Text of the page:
In the present paper, the authors analyze a translation process implemented within the framework of Relevance Theory using Adaptation Theory as a tool to ensure relevance in the translation of popular science texts. The paper is part of ongoing research dedicated to the development of methodology for translation of popular science texts on architecture, ICT, and economics, focused here on translating from English into Latvian. Recognizing that relevance in translation is a qualitative category, the authors suggest measuring it along two dimensions: the plane of content and the plane of expression. Having defined four categories of relevance, the authors have developed a grid that may be recommended as a guide in a translator’s decision-making process for selecting a particular adaptive strategy and translation method.
Vertimo studijos, Volume 12, pp 51-70; doi:10.15388/vertstud.2019.4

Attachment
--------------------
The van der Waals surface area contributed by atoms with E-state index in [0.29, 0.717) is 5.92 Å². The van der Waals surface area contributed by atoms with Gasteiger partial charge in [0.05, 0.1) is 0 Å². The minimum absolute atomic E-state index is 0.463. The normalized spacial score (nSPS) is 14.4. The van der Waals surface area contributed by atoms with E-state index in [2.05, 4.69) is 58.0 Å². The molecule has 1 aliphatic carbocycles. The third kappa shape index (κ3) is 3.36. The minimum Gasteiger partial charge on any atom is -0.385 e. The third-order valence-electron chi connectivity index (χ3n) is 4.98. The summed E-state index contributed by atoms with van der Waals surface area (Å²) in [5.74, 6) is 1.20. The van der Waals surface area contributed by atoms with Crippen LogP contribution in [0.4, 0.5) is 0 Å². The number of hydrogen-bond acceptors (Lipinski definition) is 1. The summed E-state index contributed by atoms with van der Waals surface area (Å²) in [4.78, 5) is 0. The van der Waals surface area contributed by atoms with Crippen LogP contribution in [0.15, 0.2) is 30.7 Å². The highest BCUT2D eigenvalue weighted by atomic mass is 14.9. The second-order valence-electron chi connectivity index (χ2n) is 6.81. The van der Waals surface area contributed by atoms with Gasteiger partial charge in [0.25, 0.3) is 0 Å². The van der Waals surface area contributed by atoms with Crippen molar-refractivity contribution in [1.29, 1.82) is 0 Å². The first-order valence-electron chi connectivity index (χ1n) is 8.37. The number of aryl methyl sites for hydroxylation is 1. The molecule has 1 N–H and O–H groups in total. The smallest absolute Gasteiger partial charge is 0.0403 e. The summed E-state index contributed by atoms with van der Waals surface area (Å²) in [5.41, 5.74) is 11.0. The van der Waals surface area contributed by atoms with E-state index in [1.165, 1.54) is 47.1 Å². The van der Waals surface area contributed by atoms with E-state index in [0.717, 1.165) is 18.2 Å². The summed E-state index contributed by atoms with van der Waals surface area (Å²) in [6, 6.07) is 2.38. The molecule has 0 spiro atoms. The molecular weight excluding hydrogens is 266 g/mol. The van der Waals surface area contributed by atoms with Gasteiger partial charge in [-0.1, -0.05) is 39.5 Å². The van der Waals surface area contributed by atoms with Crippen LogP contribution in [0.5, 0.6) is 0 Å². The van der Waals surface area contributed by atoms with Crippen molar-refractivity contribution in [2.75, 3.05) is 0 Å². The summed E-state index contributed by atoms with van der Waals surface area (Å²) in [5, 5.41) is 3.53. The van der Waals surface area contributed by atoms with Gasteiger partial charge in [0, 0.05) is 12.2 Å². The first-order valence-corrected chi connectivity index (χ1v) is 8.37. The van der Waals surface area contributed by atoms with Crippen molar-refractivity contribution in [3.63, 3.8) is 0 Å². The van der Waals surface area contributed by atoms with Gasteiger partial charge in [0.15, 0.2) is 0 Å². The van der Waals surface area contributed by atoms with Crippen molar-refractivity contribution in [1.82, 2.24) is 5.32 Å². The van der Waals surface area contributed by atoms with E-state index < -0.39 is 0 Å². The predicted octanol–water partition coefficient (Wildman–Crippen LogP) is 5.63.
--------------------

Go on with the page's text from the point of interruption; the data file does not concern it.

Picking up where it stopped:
The object of this article is metaphorical terms in EU legal discourse. It discusses the concept of a metaphorical term, the usage of such terms in EU legal acts and their role in modern LSP texts, with a focus on their translation. The study analyses metaphorical terms with the lexeme “green” as used in secondary legislation, published between 2016 and 2017, and the motivation of term formation in the source language and translation strategies of rendering these terms into Lithuanian and Italian. The results suggest that in most cases word-for-word translation is used when translating colour-based metaphorical terms, thereby preserving the colour lexeme of the source language in the target language and, thus, the metaphorical character of the term itself. Although the study covers a relatively short period, it confirms the idea that has already been raised in some papers on terminology about an increasing trend of using metaphorical terms in Lithuanian legal texts, even though this is less persistent than in Italian, the language chosen for comparison.